Scientists seek to settle periodic table layout debate

Theoretical chemists in India have used cluster chemistry to help justify placing lanthanum and actinium in the f block, rather than the d block. 

Which elements should be in group 3 of the periodic table has been a source of debate over the last century; a debate that has become quite heated in the last decade. Arguments can be made for the first group of the d block to be made up of scandium, yttrium, lanthanum and actinium – namely that these elements all have one d electron in their valence shell. Similarly they can be made for the group to be scandium, yttrium, lutetium and lawrencium – the properties of the f14 elements lutetium and lawrencium best follow scandium and yttrium and therefore they belong in the same group – with a 14-element f block. The former, most common form, is used by Wikipedia and the Royal Society of Chemistry. Meanwhile, the IUPAC Red Book defines the lanthanoids as the 15 elements from lanthanum to lutetium, the actinoids as actinium to lawrencium, and groups scandium and yttrium with the lanthanoids to form the rare earth elements. As a result, the official IUPAC periodic table has two gaps under yttrium, leaving lanthanum, actinium, lutetium and lawrencium in a 15-element wide f block.

Image showing the Periodic Table

Source: © 2016 IUPAC, the International Union of Pure and Applied Chemistry

IUPAC’s version of the periodic table

Now, Tapan Ghanty and colleagues, from the Homi Bhabha National Institute in Mumbai, India, have used clusters of lead and tin to help them computationally model the chemical behaviour of the first and last members of the lanthanoid and actinoid series. The empty cages in the centre of the Zintl ion clusters, Pb122- and Sn122-, are large enough to hold a lanthanum, actinium, lutetium or lawrencium ion. Scientists have studied the Zintl ion clusters on their own many times before so understand their properties well. This previous knowledge allowed Ghanty’s team to perform density functional theory calculations on Zintl clusters containing lanthanum, actinium, lutetium or lawrencium ions to predict and compare the chemical and electronic behaviour of the four controversial elements. 

Lawrencium, lutetium, actinium and lanthanum Zintl clusters

Source: © Royal Society of Chemistry

Researchers have made stannaspherenes and plumbaspherenes to encapsulate lutetium, lawrencium, lanthanum and actinium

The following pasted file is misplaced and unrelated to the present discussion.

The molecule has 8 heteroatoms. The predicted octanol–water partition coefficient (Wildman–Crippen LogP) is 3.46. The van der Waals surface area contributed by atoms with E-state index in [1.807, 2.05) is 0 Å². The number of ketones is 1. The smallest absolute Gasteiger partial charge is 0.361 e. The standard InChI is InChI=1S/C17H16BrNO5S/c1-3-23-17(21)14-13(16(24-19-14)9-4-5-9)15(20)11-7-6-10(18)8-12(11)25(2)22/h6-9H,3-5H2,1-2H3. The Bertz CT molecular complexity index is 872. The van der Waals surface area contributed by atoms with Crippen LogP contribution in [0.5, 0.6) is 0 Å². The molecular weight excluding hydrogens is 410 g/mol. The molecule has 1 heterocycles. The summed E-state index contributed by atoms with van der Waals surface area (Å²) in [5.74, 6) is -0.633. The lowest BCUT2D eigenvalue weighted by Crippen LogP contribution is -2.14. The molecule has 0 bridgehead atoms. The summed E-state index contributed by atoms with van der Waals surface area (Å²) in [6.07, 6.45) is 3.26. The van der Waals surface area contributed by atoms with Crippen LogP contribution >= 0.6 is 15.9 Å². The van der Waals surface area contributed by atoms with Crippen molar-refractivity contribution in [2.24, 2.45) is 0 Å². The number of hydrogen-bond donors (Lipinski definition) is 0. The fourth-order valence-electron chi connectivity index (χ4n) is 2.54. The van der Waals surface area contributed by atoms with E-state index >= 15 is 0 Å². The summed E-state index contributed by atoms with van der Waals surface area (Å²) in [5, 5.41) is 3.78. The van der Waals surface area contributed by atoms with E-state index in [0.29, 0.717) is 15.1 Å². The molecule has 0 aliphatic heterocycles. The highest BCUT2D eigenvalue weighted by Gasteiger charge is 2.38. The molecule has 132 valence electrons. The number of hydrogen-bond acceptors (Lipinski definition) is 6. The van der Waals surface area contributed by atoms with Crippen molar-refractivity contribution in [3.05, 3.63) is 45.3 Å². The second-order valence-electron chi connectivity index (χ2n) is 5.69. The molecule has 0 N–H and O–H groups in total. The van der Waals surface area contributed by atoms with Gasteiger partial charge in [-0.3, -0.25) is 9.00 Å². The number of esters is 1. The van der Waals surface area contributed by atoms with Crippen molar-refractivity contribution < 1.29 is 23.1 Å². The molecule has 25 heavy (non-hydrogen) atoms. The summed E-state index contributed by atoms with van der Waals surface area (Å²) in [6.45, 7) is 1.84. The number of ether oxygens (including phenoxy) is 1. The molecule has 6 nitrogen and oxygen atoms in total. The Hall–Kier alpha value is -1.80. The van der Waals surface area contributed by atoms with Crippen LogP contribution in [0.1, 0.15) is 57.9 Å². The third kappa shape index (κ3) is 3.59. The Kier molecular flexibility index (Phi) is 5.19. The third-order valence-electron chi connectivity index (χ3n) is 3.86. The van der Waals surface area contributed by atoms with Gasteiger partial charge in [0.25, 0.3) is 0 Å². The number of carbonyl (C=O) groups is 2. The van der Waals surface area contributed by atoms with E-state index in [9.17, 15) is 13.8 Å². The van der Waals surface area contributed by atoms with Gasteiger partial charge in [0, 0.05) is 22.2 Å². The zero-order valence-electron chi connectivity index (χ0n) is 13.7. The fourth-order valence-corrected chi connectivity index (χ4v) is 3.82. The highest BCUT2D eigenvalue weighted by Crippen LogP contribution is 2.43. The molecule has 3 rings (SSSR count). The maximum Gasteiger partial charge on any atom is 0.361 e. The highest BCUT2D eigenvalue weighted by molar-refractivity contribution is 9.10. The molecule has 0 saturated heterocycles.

Ghanty found that the fully filled f orbitals of lutetium and lawrencium were more stable and therefore more shielded than the f orbitals of elements in the middle of the row – ie plutonium or uranium. Unlike plutonium or uranium, these shielded f orbitals did not participate in bonding with the cage atoms. The empty f orbitals of actinium and lanthanum behaved in a similar way, causing Ghanty to recommend that all four elements belong in a 15-element wide f block as followed by IUPAC. 

Physical chemist Laurence Lavelle, from the University of California Los Angeles in the US, disagrees that a 15-element f block is the answer. ‘Given the similarities of lanthanum, actinium, lutetium and lawrencium discussed in the paper, all showing 18-electron transition-metal d block chemistry, the difficulty now arises as to how best to illustrate this in the periodic table. Placing all four elements in the f block is visually appealing but is contrary to [the rest of] the periodic table and is also contrary to the findings of their paper as all four elements are shown to exhibit compound properties associated with d block elements.’ 

Colour-filled maps of the electron localisation function for the clusters

Source: © Royal Society of Chemistry

2D color-filled maps of the electron localisation function (ELF) of (a) Lr@Pb12 and Lu@Pb12 and (b) La@Pb12 and Ac@Pb12. The ELF is an important parameter for understanding the nature of bonding between the constituent atoms

Lavelle says ‘the best representation still appears to be the original and widely used visual depiction of the periodic table with scandium, yttrium, lanthanum and actinium all in group 3 as the first d block elements, which is consistent with their three outer valence electrons and d1 state.’